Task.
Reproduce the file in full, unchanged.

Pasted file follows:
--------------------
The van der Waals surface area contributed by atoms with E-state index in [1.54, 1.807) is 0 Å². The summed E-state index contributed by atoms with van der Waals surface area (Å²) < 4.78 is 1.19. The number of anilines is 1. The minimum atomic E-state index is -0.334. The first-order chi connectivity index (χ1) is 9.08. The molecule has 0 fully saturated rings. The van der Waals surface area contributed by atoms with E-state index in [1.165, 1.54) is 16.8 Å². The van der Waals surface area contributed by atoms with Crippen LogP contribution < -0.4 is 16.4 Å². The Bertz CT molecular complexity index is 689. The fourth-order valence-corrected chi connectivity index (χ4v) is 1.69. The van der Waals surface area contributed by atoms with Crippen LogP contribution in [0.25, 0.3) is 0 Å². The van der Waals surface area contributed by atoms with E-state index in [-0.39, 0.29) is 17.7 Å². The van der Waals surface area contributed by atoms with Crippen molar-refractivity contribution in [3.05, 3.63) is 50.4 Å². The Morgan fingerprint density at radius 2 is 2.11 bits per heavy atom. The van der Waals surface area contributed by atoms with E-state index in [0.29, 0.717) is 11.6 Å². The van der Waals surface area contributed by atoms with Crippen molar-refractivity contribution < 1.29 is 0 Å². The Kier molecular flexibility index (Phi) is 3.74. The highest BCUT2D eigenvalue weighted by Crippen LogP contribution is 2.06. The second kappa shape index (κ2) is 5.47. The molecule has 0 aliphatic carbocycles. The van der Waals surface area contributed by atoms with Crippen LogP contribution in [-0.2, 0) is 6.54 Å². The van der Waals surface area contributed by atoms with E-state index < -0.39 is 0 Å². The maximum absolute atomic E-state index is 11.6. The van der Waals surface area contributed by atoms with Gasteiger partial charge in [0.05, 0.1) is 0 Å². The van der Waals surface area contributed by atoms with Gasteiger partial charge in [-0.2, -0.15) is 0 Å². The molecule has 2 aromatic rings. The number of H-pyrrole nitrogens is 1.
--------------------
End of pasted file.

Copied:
The van der Waals surface area contributed by atoms with E-state index in [1.54, 1.807) is 0 Å². The summed E-state index contributed by atoms with van der Waals surface area (Å²) < 4.78 is 1.19. The number of anilines is 1. The minimum atomic E-state index is -0.334. The first-order chi connectivity index (χ1) is 9.08. The molecule has 0 fully saturated rings. The van der Waals surface area contributed by atoms with E-state index in [1.165, 1.54) is 16.8 Å². The van der Waals surface area contributed by atoms with Crippen LogP contribution < -0.4 is 16.4 Å². The Bertz CT molecular complexity index is 689. The fourth-order valence-corrected chi connectivity index (χ4v) is 1.69. The van der Waals surface area contributed by atoms with Crippen LogP contribution in [0.25, 0.3) is 0 Å². The van der Waals surface area contributed by atoms with E-state index in [-0.39, 0.29) is 17.7 Å². The van der Waals surface area contributed by atoms with Crippen molar-refractivity contribution in [3.05, 3.63) is 50.4 Å². The Morgan fingerprint density at radius 2 is 2.11 bits per heavy atom. The van der Waals surface area contributed by atoms with E-state index in [0.29, 0.717) is 11.6 Å². The van der Waals surface area contributed by atoms with Crippen molar-refractivity contribution < 1.29 is 0 Å². The Kier molecular flexibility index (Phi) is 3.74. The highest BCUT2D eigenvalue weighted by Crippen LogP contribution is 2.06. The second kappa shape index (κ2) is 5.47. The molecule has 0 aliphatic carbocycles. The van der Waals surface area contributed by atoms with Crippen LogP contribution in [-0.2, 0) is 6.54 Å². The van der Waals surface area contributed by atoms with E-state index < -0.39 is 0 Å². The maximum absolute atomic E-state index is 11.6. The van der Waals surface area contributed by atoms with Gasteiger partial charge in [0.05, 0.1) is 0 Å². The van der Waals surface area contributed by atoms with Gasteiger partial charge in [-0.2, -0.15) is 0 Å². The molecule has 2 aromatic rings. The number of H-pyrrole nitrogens is 1.